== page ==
Werner's Blog — Opinion, Analysis, Commentary
Will Apple revolutionize payment systems?

While yesterday's buzz was all about Apple's new Apple Watch, I would like to predict that Apple's new Apple Pay payment system in its iPhones will ultimately have a much bigger impact. Journalists at The Globe and Mail and Slate agree. Many attempts at making payments easier have failed—most notably the Google Wallet. Where others have failed, may Apple prevail?

NFC contactless payment system logo

Technologically, the iPhone 6 will be equipped with an NFC (near field communication) chip similar to the one you find in any of the newer credit cards. It allows you to "tap to pay". Apple Pay will make it as easy to pay too, but the process behind it will be much safer. The transaction will take place with a unique one-time payment code that does not reveal any payment information to the merchant. Instead Apple Pay will process the transactions and charge your credit card, which they already have on file with your iTunes account. Apple says that security and privacy are at the centre of their design. Apple promises to never store the details of transactions, keeping transactions private.

NFC technology has made inroads into the credit card business lately. Tap-and-go credit cards with embedded NFC chips are replacing older cards and provide contactless payment at many merchants. Check-out at the grocery store or at your favourite café becomes a lot quicker when you don't have to enter your PIN or print and sign a receipt. Nevertheless, credit card payments have been plagued with data leaks in recent months. As was reported earlier this year, malware installed in Target's security and payments system stole credit card information of 40 million customers. Such crimes have become all too common, and merchants and customers end up paying for it through higher credit card transaction fees and higher store prices. Can Apple do better?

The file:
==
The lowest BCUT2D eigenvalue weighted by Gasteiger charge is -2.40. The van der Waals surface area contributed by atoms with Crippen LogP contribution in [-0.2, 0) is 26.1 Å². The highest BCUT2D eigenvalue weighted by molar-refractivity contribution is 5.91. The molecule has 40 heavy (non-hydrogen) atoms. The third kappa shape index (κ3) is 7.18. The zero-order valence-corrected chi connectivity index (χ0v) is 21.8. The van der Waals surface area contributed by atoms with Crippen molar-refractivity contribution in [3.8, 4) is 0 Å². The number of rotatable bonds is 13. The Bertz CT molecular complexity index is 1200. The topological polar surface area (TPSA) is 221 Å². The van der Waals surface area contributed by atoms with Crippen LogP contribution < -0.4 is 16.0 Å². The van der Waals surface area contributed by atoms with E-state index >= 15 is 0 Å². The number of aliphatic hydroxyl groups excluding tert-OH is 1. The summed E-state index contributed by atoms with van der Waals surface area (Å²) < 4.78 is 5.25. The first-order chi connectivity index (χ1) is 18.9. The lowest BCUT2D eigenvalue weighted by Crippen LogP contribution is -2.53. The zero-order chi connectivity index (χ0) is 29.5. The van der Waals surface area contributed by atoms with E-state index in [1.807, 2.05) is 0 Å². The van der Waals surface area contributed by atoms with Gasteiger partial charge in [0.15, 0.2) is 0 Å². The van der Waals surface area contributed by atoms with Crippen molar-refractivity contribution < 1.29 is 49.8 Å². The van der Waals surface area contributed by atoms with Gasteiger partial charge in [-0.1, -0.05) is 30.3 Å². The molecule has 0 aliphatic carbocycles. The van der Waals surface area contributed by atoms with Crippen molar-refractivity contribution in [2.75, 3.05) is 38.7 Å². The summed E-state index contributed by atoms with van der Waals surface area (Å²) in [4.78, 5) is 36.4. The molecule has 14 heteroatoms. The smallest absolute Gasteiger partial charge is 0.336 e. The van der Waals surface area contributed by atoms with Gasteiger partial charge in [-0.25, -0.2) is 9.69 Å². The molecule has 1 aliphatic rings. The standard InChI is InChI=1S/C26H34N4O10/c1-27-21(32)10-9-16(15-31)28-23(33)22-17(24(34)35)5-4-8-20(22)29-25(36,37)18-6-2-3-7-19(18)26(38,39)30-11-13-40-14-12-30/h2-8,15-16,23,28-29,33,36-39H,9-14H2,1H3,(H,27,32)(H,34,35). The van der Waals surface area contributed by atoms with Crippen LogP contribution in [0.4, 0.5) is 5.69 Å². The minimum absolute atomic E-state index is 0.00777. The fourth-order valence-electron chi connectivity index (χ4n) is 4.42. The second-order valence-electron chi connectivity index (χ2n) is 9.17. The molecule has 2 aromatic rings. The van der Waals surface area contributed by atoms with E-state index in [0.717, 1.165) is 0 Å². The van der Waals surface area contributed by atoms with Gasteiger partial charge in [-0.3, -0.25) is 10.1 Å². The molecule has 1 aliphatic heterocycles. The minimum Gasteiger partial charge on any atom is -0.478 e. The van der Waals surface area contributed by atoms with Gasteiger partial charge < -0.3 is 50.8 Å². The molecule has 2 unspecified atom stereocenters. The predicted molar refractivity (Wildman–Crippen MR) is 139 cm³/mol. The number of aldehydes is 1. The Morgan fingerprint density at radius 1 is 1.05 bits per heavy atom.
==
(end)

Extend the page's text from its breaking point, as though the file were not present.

‘Ideally, contactless payment systems should work as simple, convenient, and anonymous as cash.’

The keys to revolutionizing payments systems are security, privacy, anonymity, and convenience. Ideally, contactless payment systems should work as simple, convenient, and anonymous like cash. Despite their convenience, credit card transactions remain costly and insecure. Far too many places store actual credit card information when instead they should only be processing payments. The notion of storing credit card information should become more and more obsolete as technology provides alternatives. Merchants can still obtain information about their customers voluntarily through loyalty programs, a practice that is already in use widely. Smartphones are already making it easier to manager loyalty cards too; apps such as CardStar provide for storing loyalty cards on your phone that can be scanned at check-out counters.

Apple's security concept introduces a number of novel features that make it appear more secure and private than previous attempts at mobile payment. Apple's iPhones have a fingerprint sensor to confirm identity when a phone is used to pay. With single-use cryptographic transaction keys, Apple avoids passing credit card information through merchants' hands. Convenience is a strong element in the process as well. Paying with a smartphone should be quicker than paying cash, and a lot faster than paying with a conventional (non-NFC) credit card.

It probably won't take long before other smartphone manufacturers embrace NFC technology as well. However, Apple will be lightyears ahead because of its iTunes customer base that provides instant access to Apple Pay. But even Apple will run into some challenges that are cultural rather than technical. In countries such as Germany credit card use is relatively low and direct debit payments remain much more popular because of the low transaction cost. Overcoming such cultural hurdles outside North America will be a tall order even for Apple. And the catch with Apple's sophisticated technological solution is that it does nothing to alleviate the concerns about the high transaction cost of credit cards. The success of mobile payment systems also depends on changing the economics of payment systems. At the very least, improved security should reduce the cost of fraud, and help lower transaction costs. If such cost savings can be passed on to merchants and customers, mobile payment systems will indeed revolutionize how we pay.

Further readings on this topic:
Posted on Wednesday, September 10, 2014 at 11:05 — #Innovation | #Internet
© 2024  Prof. Werner Antweiler, University of British Columbia.
[Sauder School of Business] [The University of British Columbia]